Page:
The cyberattack late last week against one of the United States’ most important fuel pipelines appears to have been the work of Darkside, a Russian ransomware group.
NBC News reported that the FBI has confirmed that Darkside caused the attack on the Colonial Pipeline, and that Darkside has themselves claimed responsibility. The pipeline in question runs 5,500 miles between Texas and New Jersey.
“The DarkSide ransomware is responsible for the compromise of the Colonial Pipeline networks,” the FBI said in a statement. “We continue to work with the company and our government partners on the investigation."
Ransomware involves hackers attacking a network, locking the target out of their files, and demanding a ransom in order to unlock them.
“We are apolitical, we do not participate in geopolitics, do not need to tie us with a defined [government] and look for other our motives,” the Darkside group posted on its website, per NBC. “Our goal is to make money, and not creating problems for society. From today we introduce moderation and check each company that our partners want to encrypt to avoid social consequences in the future.”
The attack, which has caused the pipeline itself to go offline, is likely to cause fuel supply disruptions, leading to higher gas prices. It’s unclear, however, whether a gas price spike would be for just a few days, or for longer than that.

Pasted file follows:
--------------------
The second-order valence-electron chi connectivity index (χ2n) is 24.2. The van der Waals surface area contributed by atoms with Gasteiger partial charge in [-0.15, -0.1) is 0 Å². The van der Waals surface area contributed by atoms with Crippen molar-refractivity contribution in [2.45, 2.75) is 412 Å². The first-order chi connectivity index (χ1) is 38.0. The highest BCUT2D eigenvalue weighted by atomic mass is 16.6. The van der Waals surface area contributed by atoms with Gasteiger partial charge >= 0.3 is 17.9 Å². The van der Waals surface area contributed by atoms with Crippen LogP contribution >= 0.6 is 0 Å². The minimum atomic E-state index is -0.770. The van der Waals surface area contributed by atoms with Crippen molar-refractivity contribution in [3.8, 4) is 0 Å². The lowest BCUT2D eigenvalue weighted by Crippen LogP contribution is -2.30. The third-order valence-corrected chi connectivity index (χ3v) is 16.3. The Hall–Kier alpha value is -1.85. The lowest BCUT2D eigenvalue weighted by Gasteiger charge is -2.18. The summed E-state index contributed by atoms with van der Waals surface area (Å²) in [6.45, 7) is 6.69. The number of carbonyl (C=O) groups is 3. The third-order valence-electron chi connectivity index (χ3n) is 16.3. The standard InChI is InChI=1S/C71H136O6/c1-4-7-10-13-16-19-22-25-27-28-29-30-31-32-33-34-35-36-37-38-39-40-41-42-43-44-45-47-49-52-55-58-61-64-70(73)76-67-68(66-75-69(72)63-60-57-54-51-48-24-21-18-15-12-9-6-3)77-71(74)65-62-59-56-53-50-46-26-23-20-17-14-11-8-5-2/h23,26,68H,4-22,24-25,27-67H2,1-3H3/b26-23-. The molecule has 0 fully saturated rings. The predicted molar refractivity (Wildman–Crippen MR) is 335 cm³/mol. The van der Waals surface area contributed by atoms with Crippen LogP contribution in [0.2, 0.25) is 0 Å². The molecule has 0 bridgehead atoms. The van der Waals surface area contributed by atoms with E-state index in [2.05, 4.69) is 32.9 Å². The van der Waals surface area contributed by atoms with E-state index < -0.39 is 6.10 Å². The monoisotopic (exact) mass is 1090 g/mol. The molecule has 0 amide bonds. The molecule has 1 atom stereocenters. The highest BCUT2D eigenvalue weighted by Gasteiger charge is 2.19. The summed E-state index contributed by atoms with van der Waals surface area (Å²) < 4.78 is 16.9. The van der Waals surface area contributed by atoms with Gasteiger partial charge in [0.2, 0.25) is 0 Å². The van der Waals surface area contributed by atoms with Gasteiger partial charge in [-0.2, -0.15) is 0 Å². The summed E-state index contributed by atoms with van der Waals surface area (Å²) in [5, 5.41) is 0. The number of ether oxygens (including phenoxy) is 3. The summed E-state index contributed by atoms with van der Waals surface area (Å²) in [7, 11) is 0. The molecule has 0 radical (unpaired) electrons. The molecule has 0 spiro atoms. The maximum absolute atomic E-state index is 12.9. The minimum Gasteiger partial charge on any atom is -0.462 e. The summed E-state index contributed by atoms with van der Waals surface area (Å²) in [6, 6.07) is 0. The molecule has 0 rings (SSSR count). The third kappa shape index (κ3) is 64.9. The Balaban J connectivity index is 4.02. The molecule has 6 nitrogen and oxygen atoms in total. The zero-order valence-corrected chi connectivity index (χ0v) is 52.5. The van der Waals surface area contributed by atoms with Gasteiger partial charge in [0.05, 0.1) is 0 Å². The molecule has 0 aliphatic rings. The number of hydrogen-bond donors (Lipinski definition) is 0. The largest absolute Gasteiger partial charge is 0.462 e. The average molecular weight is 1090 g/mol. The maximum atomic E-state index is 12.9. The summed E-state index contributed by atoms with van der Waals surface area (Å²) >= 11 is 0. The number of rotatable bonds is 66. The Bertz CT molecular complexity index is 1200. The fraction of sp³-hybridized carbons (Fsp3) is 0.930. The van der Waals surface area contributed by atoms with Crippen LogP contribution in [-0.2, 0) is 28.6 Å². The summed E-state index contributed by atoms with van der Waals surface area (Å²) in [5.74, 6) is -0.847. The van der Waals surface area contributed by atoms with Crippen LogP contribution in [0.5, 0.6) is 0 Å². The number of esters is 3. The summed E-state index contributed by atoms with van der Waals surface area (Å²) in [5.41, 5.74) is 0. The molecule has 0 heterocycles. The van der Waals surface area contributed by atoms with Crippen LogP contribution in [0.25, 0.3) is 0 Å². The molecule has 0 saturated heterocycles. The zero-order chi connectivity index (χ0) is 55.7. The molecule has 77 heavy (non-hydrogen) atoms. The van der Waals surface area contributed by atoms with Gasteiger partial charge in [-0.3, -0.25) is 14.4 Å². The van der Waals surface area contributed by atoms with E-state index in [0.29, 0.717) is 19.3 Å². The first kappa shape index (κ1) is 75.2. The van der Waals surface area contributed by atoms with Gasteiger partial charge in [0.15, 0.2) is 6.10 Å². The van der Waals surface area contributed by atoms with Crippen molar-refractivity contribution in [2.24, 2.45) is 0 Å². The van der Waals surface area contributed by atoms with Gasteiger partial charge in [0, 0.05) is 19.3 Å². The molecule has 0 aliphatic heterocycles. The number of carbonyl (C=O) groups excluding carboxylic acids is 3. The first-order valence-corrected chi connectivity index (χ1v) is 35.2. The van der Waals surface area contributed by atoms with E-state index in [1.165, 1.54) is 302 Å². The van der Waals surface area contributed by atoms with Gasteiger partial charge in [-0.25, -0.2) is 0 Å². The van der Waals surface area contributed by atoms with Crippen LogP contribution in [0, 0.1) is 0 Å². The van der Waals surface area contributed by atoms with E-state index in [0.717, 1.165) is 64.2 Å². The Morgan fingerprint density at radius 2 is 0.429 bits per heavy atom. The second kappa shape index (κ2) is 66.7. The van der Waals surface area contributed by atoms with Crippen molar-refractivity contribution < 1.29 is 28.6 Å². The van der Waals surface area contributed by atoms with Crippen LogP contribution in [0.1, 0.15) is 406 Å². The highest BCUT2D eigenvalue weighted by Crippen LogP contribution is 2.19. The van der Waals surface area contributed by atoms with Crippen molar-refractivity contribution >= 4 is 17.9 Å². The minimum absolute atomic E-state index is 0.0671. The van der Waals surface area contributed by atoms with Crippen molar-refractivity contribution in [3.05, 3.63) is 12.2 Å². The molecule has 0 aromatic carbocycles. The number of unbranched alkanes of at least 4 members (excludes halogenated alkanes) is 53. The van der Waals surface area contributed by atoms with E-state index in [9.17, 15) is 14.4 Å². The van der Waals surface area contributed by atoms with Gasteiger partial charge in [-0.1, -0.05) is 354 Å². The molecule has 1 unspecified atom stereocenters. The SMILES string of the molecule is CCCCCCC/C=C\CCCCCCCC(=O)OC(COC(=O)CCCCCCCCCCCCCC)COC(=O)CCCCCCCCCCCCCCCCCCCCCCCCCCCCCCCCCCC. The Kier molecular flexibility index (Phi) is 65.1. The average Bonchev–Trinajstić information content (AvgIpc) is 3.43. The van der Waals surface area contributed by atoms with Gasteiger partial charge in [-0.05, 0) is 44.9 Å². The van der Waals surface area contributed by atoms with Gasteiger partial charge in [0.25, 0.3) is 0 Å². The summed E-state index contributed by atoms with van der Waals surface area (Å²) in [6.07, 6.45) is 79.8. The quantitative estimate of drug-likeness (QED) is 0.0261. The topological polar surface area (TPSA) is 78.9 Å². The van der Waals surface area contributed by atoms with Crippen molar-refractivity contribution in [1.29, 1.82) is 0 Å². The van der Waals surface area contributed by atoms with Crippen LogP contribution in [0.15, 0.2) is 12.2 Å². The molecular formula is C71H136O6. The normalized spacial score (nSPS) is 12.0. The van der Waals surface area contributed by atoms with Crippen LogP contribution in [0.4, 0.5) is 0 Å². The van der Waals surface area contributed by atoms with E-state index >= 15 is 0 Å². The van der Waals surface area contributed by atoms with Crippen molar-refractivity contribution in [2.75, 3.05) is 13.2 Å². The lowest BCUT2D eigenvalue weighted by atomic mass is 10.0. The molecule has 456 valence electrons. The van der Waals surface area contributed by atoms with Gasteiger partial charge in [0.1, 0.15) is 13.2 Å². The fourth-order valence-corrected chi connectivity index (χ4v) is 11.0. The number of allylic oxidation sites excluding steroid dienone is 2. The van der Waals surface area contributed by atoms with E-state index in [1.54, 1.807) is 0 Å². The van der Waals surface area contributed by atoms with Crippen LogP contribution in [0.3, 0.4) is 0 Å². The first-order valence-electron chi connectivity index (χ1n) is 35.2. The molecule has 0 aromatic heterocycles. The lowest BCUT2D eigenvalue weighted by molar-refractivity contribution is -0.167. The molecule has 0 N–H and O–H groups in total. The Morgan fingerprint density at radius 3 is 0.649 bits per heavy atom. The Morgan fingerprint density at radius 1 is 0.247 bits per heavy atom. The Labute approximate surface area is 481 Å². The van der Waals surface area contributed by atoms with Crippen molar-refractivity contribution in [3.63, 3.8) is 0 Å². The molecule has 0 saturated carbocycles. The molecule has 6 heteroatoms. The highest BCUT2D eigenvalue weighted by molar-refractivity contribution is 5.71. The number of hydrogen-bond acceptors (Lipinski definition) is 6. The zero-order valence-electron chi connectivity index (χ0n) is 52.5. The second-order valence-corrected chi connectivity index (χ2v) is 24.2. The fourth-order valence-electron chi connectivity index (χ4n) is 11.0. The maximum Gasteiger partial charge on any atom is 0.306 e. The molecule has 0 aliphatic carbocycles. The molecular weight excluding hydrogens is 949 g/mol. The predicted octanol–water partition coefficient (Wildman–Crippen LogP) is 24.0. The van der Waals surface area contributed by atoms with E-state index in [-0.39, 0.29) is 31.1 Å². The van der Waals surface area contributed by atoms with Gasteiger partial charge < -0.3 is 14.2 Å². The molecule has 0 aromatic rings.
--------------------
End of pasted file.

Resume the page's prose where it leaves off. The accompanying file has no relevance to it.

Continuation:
“It is true that if the pipeline remains out of service into the early part of next week, roughly Tuesday or so, that some gas stations may run low on gasoline,” GasBuddy said this week. “Tank farms that take the gasoline from the pipeline are likely starting to see supply run low, so it is vital that motorists do not overwhelm the system by filling their tanks.”
Meanwhile, according to a local news report by KX News, gas prices have already begun to rise in the Southeast.
“It’s certainly something you want to keep an eye on. Anytime cybersecurity criminals can impact supplies in the united states. That’s something we need to keep an eye on, or some level of worry about,” the director of Public Affairs for AAA, Gene LaDoucer, told the TV station.
As of May 3, per GasBuddy, the average gas price in the U.S. was $2.89 per gallon. That’s 1.8 cents higher than it was a month ago and $1.13 per gallon higher than in May of 2020, when prices were unusually low during the early days of the pandemic.
“The nation’s gas prices perked up again last week as oil prices advanced to fresh multi-year highs on Covid improvements overseas and the switch to summer gasoline, which is basically now complete,” Patrick De Haan, head of petroleum analysis for GasBuddy, said in the May 3 report.
Stephen Silver, a technology writer for The National Interest, is a journalist, essayist and film critic, who is also a contributor to The Philadelphia Inquirer, Philly Voice, Philadelphia Weekly, the Jewish Telegraphic Agency, Living Life Fearless, Backstage magazine, Broad Street Review and Splice Today. The co-founder of the Philadelphia Film Critics Circle, Stephen lives in suburban Philadelphia with his wife and two sons. Follow him on Twitter at @StephenSilver.